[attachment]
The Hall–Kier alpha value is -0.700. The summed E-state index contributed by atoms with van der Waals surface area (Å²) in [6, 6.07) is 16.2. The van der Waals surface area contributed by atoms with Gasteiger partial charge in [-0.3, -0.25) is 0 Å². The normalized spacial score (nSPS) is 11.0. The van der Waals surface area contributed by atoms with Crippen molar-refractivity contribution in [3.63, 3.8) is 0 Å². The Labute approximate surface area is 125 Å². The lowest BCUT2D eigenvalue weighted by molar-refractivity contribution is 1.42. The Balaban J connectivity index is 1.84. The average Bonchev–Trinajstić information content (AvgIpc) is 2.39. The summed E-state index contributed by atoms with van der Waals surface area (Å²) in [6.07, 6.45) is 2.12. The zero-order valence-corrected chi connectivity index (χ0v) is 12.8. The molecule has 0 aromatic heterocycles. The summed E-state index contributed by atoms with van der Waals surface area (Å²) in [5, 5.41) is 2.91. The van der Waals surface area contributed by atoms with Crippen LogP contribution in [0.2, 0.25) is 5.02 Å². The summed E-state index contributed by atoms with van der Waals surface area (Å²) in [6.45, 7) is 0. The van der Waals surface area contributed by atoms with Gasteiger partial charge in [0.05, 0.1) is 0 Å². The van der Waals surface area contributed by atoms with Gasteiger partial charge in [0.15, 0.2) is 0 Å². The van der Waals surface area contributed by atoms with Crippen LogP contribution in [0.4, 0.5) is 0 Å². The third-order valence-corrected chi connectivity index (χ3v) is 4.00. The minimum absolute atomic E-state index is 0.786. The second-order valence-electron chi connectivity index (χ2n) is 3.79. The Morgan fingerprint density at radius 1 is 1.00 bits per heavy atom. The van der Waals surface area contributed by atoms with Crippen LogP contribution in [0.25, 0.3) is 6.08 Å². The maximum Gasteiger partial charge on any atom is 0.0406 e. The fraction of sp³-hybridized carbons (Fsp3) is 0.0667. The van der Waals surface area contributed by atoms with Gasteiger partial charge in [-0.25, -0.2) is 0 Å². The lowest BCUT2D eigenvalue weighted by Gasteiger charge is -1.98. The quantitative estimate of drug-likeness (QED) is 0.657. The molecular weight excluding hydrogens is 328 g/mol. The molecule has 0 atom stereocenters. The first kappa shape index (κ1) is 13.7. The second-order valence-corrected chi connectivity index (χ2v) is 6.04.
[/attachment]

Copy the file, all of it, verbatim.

The Hall–Kier alpha value is -0.700. The summed E-state index contributed by atoms with van der Waals surface area (Å²) in [6, 6.07) is 16.2. The van der Waals surface area contributed by atoms with Gasteiger partial charge in [-0.3, -0.25) is 0 Å². The normalized spacial score (nSPS) is 11.0. The van der Waals surface area contributed by atoms with Crippen molar-refractivity contribution in [3.63, 3.8) is 0 Å². The Labute approximate surface area is 125 Å². The lowest BCUT2D eigenvalue weighted by molar-refractivity contribution is 1.42. The Balaban J connectivity index is 1.84. The average Bonchev–Trinajstić information content (AvgIpc) is 2.39. The summed E-state index contributed by atoms with van der Waals surface area (Å²) in [6.07, 6.45) is 2.12. The zero-order valence-corrected chi connectivity index (χ0v) is 12.8. The molecule has 0 aromatic heterocycles. The summed E-state index contributed by atoms with van der Waals surface area (Å²) in [5, 5.41) is 2.91. The van der Waals surface area contributed by atoms with Crippen LogP contribution in [0.2, 0.25) is 5.02 Å². The summed E-state index contributed by atoms with van der Waals surface area (Å²) in [6.45, 7) is 0. The van der Waals surface area contributed by atoms with Gasteiger partial charge in [0.05, 0.1) is 0 Å². The van der Waals surface area contributed by atoms with Gasteiger partial charge in [0.15, 0.2) is 0 Å². The van der Waals surface area contributed by atoms with Crippen LogP contribution in [0.4, 0.5) is 0 Å². The third-order valence-corrected chi connectivity index (χ3v) is 4.00. The minimum absolute atomic E-state index is 0.786. The second-order valence-electron chi connectivity index (χ2n) is 3.79. The Morgan fingerprint density at radius 1 is 1.00 bits per heavy atom. The van der Waals surface area contributed by atoms with Crippen LogP contribution in [0.25, 0.3) is 6.08 Å². The maximum Gasteiger partial charge on any atom is 0.0406 e. The fraction of sp³-hybridized carbons (Fsp3) is 0.0667. The van der Waals surface area contributed by atoms with Gasteiger partial charge in [-0.25, -0.2) is 0 Å². The lowest BCUT2D eigenvalue weighted by Gasteiger charge is -1.98. The quantitative estimate of drug-likeness (QED) is 0.657. The molecular weight excluding hydrogens is 328 g/mol. The molecule has 0 atom stereocenters. The first kappa shape index (κ1) is 13.7. The second-order valence-corrected chi connectivity index (χ2v) is 6.04.